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Island of stability
The island of stability is a term from nuclear physics that describes the possibility of elements with particularly stable "magic numbers" of protons and neutrons. This would allow certain isotopes of some transuranic elements to be far more stable than others, that is, decay much more slowly.
Additional recommended knowledge
A filled shell would have "magic numbers" of neutrons and protons. One possible magic number of neutrons is 184, and some possible matching proton numbers are 114, 120 and 126 — which would mean that the most stable possible isotopes would be ununquadium-298, unbinilium-304 and unbihexium-310. Of particular note is Ubh-310, which would be "doubly magic" (both its proton number of 126 and neutron number of 184 are thought to be magic) and thus the most likely to have a very long half-life. (The next lighter doubly-magic nucleus is Lead-208, the heaviest stable nucleus and most stable heavy metal.) None of these transuranic isotopes has yet been produced, but isotopes of elements in the range between 110 through 114 are slower to decay than isotopes of nearby nuclei on the periodic table.
Half-lives of large isotopes
Fermium is the largest element that can be produced in a nuclear reactor. The stability (half-life of the longest-lived isotope) of elements generally decreases from element 101 to element 109 and then approaches an island of stability with longer-lived isotopes in the range of elements 111 and 114. This is illustrated in the following two tables.
The following table shows information about the half-lives of isotopes of elements 110 through 120.
The half lives of elements in the island are uncertain. Many physicists think they are relatively short, on the order of minutes, hours, or perhaps days. However, some theoretical calculations indicate that their half lives may be long (some calculations put it on the order of 109 years). It is possible that these elements could have unusual chemical properties, and, if long lived enough, various applications (such as targets in nuclear physics and neutron sources). However, the isotopes of several of these elements still have too few neutrons to be stable. The island of stability still hasn't been reached, since the island's "shores" have neutron richer nuclides than those produced.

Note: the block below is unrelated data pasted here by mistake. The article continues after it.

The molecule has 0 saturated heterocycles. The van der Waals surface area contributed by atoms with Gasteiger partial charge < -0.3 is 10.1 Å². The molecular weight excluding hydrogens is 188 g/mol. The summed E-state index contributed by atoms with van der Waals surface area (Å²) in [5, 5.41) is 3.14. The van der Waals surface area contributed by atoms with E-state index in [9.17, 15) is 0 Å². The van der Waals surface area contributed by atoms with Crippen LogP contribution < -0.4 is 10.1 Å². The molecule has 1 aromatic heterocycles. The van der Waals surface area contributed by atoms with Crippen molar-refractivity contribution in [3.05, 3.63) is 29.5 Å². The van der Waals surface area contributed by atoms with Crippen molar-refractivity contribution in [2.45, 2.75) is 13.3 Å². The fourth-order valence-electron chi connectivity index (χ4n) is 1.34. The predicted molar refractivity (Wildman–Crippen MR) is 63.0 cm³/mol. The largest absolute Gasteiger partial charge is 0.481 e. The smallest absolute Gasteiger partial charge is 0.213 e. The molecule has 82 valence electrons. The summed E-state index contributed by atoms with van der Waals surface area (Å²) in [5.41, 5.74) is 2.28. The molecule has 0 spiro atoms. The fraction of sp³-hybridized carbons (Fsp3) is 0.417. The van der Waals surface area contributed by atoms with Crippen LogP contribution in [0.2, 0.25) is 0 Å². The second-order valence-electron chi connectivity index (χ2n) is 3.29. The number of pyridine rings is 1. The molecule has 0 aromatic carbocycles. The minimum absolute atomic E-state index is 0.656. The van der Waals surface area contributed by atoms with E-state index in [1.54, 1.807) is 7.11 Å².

Island of relative stability
232Th (thorium), 235U and 238U (uranium) are the only naturally occurring isotopes beyond bismuth that are relatively stable over the current lifespan of the universe. Bismuth was found to be hypothetically unstable in 2003, with an α-emission half-life of 1.9 × 1019 years for Bi-209. All other isotopes beyond bismuth are relatively or very unstable. So the main periodic table ends at bismuth, with an island at thorium and uranium. Between bismuth and thorium there is a sea trough of severe instability, which renders such elements as astatine, radon, and francium extremely short-lived relative to all but the heaviest elements found so far.
Manufacturing nuclei in the island of stability may be very difficult, because the nuclei available would not deliver the necessary sum of neutrons. So for the synthesis of isotope 298 of element 114 by using plutonium and calcium, one would require an isotope of plutonium and one of calcium, which have together a sum of at least 298 nucleons (more is better, because at the nuclei reaction some neutrons are emitted). This would require for example in the case of synthesis of element 114 the usage of calcium-50 and plutonium-248. However these isotopes (and heavier calcium and plutonium isotopes) are not available in weighable quantities. This is also the fact for other target/projectile-combinations.
However it may be possible to generate the isotope 298 of element 114, if nuclear transfer reactions would work. One of these reactions may be:
|This article is licensed under the GNU Free Documentation License. It uses material from the Wikipedia article "Island_of_stability". A list of authors is available in Wikipedia.|